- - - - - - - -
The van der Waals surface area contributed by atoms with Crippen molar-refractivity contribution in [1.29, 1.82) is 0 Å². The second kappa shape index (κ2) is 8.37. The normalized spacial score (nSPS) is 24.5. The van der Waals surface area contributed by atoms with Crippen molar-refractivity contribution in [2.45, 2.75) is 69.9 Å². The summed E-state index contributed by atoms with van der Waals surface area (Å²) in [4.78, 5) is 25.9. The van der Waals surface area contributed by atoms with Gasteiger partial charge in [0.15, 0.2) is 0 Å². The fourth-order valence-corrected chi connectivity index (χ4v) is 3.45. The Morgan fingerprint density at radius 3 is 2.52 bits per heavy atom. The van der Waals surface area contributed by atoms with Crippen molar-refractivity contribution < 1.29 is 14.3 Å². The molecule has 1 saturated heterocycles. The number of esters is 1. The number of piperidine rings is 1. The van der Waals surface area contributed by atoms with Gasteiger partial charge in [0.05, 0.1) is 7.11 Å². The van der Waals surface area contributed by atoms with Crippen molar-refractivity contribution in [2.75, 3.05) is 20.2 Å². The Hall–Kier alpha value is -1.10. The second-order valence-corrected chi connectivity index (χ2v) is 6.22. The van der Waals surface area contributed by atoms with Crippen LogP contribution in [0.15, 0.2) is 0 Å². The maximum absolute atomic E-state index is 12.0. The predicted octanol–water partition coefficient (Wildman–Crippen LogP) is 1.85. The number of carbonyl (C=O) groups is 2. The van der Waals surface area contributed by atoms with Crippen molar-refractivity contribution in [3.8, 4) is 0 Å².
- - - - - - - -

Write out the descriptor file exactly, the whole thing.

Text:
The van der Waals surface area contributed by atoms with Crippen molar-refractivity contribution in [1.29, 1.82) is 0 Å². The second kappa shape index (κ2) is 8.37. The normalized spacial score (nSPS) is 24.5. The van der Waals surface area contributed by atoms with Crippen molar-refractivity contribution in [2.45, 2.75) is 69.9 Å². The summed E-state index contributed by atoms with van der Waals surface area (Å²) in [4.78, 5) is 25.9. The van der Waals surface area contributed by atoms with Gasteiger partial charge in [0.15, 0.2) is 0 Å². The fourth-order valence-corrected chi connectivity index (χ4v) is 3.45. The Morgan fingerprint density at radius 3 is 2.52 bits per heavy atom. The van der Waals surface area contributed by atoms with Crippen molar-refractivity contribution < 1.29 is 14.3 Å². The molecule has 1 saturated heterocycles. The number of esters is 1. The number of piperidine rings is 1. The van der Waals surface area contributed by atoms with Gasteiger partial charge in [0.05, 0.1) is 7.11 Å². The van der Waals surface area contributed by atoms with Crippen molar-refractivity contribution in [2.75, 3.05) is 20.2 Å². The Hall–Kier alpha value is -1.10. The second-order valence-corrected chi connectivity index (χ2v) is 6.22. The van der Waals surface area contributed by atoms with Crippen LogP contribution in [0.15, 0.2) is 0 Å². The maximum absolute atomic E-state index is 12.0. The predicted octanol–water partition coefficient (Wildman–Crippen LogP) is 1.85. The number of carbonyl (C=O) groups is 2. The van der Waals surface area contributed by atoms with Crippen molar-refractivity contribution in [3.8, 4) is 0 Å².